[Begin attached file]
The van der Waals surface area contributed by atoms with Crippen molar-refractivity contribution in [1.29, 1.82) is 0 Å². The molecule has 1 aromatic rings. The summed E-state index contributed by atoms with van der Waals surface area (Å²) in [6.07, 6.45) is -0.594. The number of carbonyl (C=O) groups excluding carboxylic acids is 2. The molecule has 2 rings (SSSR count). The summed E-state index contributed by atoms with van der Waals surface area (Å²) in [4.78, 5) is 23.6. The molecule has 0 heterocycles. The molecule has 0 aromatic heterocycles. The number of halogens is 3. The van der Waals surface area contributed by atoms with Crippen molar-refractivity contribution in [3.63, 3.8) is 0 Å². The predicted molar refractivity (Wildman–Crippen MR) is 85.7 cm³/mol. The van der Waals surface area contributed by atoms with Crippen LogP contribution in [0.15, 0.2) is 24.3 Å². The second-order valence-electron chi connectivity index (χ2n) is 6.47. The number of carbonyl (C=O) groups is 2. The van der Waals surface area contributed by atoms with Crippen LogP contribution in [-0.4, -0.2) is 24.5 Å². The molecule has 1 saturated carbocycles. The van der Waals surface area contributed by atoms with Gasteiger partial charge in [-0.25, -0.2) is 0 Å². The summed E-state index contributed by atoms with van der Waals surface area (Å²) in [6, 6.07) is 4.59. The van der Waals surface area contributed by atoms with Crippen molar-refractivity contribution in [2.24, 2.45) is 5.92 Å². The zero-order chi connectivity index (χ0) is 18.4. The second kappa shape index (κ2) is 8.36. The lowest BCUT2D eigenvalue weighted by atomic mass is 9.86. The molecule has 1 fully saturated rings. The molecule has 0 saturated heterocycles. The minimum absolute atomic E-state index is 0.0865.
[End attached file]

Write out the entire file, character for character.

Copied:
The van der Waals surface area contributed by atoms with Crippen molar-refractivity contribution in [1.29, 1.82) is 0 Å². The molecule has 1 aromatic rings. The summed E-state index contributed by atoms with van der Waals surface area (Å²) in [6.07, 6.45) is -0.594. The number of carbonyl (C=O) groups excluding carboxylic acids is 2. The molecule has 2 rings (SSSR count). The summed E-state index contributed by atoms with van der Waals surface area (Å²) in [4.78, 5) is 23.6. The molecule has 0 heterocycles. The molecule has 0 aromatic heterocycles. The number of halogens is 3. The van der Waals surface area contributed by atoms with Crippen molar-refractivity contribution in [3.63, 3.8) is 0 Å². The predicted molar refractivity (Wildman–Crippen MR) is 85.7 cm³/mol. The van der Waals surface area contributed by atoms with Crippen LogP contribution in [0.15, 0.2) is 24.3 Å². The second-order valence-electron chi connectivity index (χ2n) is 6.47. The number of carbonyl (C=O) groups is 2. The van der Waals surface area contributed by atoms with Crippen LogP contribution in [-0.4, -0.2) is 24.5 Å². The molecule has 1 saturated carbocycles. The van der Waals surface area contributed by atoms with Gasteiger partial charge in [-0.25, -0.2) is 0 Å². The summed E-state index contributed by atoms with van der Waals surface area (Å²) in [6, 6.07) is 4.59. The van der Waals surface area contributed by atoms with Crippen molar-refractivity contribution in [2.24, 2.45) is 5.92 Å². The zero-order chi connectivity index (χ0) is 18.4. The second kappa shape index (κ2) is 8.36. The lowest BCUT2D eigenvalue weighted by atomic mass is 9.86. The molecule has 1 fully saturated rings. The molecule has 0 saturated heterocycles. The minimum absolute atomic E-state index is 0.0865.